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FI 410 Problems in Corporate Finance
Speer, Stuart Nelson


Problems in Corporate Finance

SYLLABUS TEMPLATE

Park University

A syllabus is tangible evidence of the goals, learning objectives, instructional activities, and performance requirements of a specific course. While the syllabus is typically seen as a contract between the instructor and students concerning the nature and guidelines of a course, syllabi are also used to examine the relationship of a course within the broader curriculum. As such, in addition to facilitating communication between the instructor and student, syllabi are utilized by administrators, institutions, and accreditation agencies to document the role and effectiveness of a specific course. The purpose of a syllabus can be divided into three different functions: practical, theoretical, and institutional.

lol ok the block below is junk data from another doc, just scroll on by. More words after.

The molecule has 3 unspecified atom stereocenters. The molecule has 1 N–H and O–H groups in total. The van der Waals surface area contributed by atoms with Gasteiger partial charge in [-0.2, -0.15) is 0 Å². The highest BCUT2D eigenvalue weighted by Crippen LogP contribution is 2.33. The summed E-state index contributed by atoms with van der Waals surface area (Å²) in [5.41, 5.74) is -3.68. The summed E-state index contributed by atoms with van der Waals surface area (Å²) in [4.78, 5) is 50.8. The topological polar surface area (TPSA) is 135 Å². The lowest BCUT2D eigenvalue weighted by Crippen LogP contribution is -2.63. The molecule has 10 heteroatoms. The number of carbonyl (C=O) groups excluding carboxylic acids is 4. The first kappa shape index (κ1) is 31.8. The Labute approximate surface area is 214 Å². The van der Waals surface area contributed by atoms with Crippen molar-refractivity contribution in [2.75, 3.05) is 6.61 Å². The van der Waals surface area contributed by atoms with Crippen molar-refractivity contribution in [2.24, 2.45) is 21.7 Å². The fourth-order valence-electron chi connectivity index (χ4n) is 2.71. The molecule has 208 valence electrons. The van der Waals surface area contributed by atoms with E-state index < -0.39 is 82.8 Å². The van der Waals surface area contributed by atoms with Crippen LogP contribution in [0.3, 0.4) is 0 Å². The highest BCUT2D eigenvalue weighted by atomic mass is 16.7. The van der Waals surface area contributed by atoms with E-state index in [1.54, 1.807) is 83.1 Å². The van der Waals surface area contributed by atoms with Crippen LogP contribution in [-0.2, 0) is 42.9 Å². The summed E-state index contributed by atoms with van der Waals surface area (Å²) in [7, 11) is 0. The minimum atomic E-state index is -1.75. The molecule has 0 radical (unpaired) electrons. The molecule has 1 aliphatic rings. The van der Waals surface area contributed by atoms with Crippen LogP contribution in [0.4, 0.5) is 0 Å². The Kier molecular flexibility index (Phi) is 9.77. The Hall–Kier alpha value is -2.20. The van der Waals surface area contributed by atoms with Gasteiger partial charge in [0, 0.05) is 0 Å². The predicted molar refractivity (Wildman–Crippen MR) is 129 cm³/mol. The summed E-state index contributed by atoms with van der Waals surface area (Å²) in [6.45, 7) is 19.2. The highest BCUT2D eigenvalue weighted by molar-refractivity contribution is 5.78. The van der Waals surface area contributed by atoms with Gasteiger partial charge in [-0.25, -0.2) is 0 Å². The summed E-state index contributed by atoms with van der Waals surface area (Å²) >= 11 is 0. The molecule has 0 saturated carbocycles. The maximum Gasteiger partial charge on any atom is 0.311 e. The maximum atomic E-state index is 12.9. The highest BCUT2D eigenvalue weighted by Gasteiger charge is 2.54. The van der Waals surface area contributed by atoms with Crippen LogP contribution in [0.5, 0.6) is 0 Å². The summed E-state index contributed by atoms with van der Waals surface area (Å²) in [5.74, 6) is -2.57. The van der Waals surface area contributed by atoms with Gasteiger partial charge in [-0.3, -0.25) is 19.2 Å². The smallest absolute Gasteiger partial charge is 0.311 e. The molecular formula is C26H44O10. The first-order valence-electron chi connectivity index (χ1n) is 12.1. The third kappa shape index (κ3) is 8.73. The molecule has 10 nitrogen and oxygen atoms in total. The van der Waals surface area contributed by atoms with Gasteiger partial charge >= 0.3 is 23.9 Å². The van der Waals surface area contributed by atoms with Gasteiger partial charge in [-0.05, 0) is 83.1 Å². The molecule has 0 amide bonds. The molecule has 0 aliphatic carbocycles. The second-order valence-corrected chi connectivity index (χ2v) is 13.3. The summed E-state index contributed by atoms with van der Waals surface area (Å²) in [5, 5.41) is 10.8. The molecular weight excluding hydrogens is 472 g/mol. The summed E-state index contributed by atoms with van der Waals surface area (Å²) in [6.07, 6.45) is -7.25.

COURSE SYMBOL AND NUMBER: FI 410
COURSE DESCRIPTOR: FI
COURSE TITLE: Problems in Corporate Finance
SEMESTER/TERM COURSE BEING TAUGHT: F1 2004
NAME OF FACULTY MEMBER: Stuart N. Speer, CFP
TITLE OF FACULTY MEMBER: Adjunct Professor
FACULTY OFFICE TELEPHONE NUMBER:816.228.6610
FACULTY PARK EMAIL ADDRESS: p398766@park.edu
OTHER FACULTY EMAIL ADDRESS: p398766@park.edu
DATES OF THE SEMESTER/TERM: 8/25-10/13/2004
CLASS SESSIONS DAYS: Wednesday
CLASS SESSION TIME: 5:30-9:50
PREREQUISITE(S): MG 360
CREDIT HOURS
: 3

MISSION STATEMENT

The mission of Park University, an entrepreneurial institution of learning, is to provide access to academic excellence, which will prepare learners to think critically, communicate effectively and engage in lifelong learning while serving a global community.

VISION STATEMENT

Park University will be a renowned international leader in providing innovative educational opportunities for learners within the global society.

The course description has to be verbatim from the current Park University Undergraduate Catalog.

COURSE DESCRIPTION: